In many respects, the reforms proposed by the Growth Commission fall in-step with many of our policy recommendations for the UK in areas such as education, innovation and the economy. However, investing more in human capital, innovation and infrastructure, like broadband, is essential to make the UK more innovative and competitive in world markets, said OECD Secretary-General.
Restoring fiscal sustainability remains a priority. But at the same time the seeds of future growth must be carefully sewn, said Angel Gurría at the launch of the 2013 OECD Economic Survey of the United Kingdom.
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Gains in female education attainment have contributed to a worldwide increase in women’s participation in the labour force, but considerable gaps remain in working hours, conditions of employment and earnings. More specific data for the United Kingdom are available in this country note.
The EU Better Regulation project is a partnership between the OECD and the European Commission. It draws on the initiatives for Better Regulation promoted by both organisations over the last few years.
Secretary-General Angel Gurría welcomes a network of senior officials attending the 31st Centres of Government (COG) meeting held in London. Highlights include the importance of institutions in economic reform through improved co-ordination, outreach and transparency.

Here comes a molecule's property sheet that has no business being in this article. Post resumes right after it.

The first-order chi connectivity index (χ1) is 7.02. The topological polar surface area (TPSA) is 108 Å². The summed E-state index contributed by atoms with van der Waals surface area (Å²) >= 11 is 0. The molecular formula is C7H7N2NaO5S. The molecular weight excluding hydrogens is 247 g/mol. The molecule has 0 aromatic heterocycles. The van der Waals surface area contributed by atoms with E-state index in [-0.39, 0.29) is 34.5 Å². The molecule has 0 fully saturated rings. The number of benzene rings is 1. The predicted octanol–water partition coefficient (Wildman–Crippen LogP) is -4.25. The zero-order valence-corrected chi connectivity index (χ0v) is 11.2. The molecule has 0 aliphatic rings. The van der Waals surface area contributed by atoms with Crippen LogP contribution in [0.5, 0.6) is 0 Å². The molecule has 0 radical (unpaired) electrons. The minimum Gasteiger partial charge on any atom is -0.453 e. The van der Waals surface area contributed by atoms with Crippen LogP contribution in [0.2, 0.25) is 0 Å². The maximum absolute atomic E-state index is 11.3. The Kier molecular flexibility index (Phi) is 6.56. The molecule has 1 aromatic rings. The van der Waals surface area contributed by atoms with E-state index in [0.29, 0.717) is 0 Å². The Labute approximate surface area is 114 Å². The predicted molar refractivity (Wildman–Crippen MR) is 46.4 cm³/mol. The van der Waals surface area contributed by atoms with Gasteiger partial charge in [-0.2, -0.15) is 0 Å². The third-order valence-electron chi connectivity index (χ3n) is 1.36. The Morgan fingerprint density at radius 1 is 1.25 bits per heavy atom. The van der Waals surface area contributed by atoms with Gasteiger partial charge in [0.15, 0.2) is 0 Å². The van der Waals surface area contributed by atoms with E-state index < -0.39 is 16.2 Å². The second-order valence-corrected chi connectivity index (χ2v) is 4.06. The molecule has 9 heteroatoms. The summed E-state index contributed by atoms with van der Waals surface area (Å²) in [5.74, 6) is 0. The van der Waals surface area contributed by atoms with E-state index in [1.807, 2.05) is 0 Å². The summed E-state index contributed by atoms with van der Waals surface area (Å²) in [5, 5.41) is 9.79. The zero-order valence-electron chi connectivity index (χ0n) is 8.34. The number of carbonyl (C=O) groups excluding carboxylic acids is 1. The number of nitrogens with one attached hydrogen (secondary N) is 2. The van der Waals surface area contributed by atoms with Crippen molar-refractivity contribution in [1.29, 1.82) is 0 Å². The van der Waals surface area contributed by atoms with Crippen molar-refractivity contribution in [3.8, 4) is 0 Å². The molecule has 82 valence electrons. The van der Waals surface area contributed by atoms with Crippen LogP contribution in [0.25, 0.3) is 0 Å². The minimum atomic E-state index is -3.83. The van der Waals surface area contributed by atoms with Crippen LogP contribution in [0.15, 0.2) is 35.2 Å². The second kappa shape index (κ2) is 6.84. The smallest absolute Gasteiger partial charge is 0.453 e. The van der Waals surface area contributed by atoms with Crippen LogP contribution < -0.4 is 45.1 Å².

The Secretary-General will be in London to attend the 31st Meeting of Senior Officials from the Centres of Government (CoG). During his visit to the UK, he will also deliver a Keynote speech at the Canning House Conference 2012: “Latin America on the global stage”, and meet with Mr. George Osborne, Chancellor of the Exchequer and Ms. Justine Greening, Secretary of State for Development.
This report aims to help environmental and other competent authorities in OECD countries to promote green business practices among small and medium-sized enterprises (SMEs). It analyses different ways to establish environmental regulatory requirements for facilities with low environmental risk (most of which are SMEs).
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The crisis has forced us to engage in a true soul searching exercise – to see where we stand, where our models have failed, and where we need to go. But how can we best prepare ourselves for the new global economic landscape while addressing current challenges?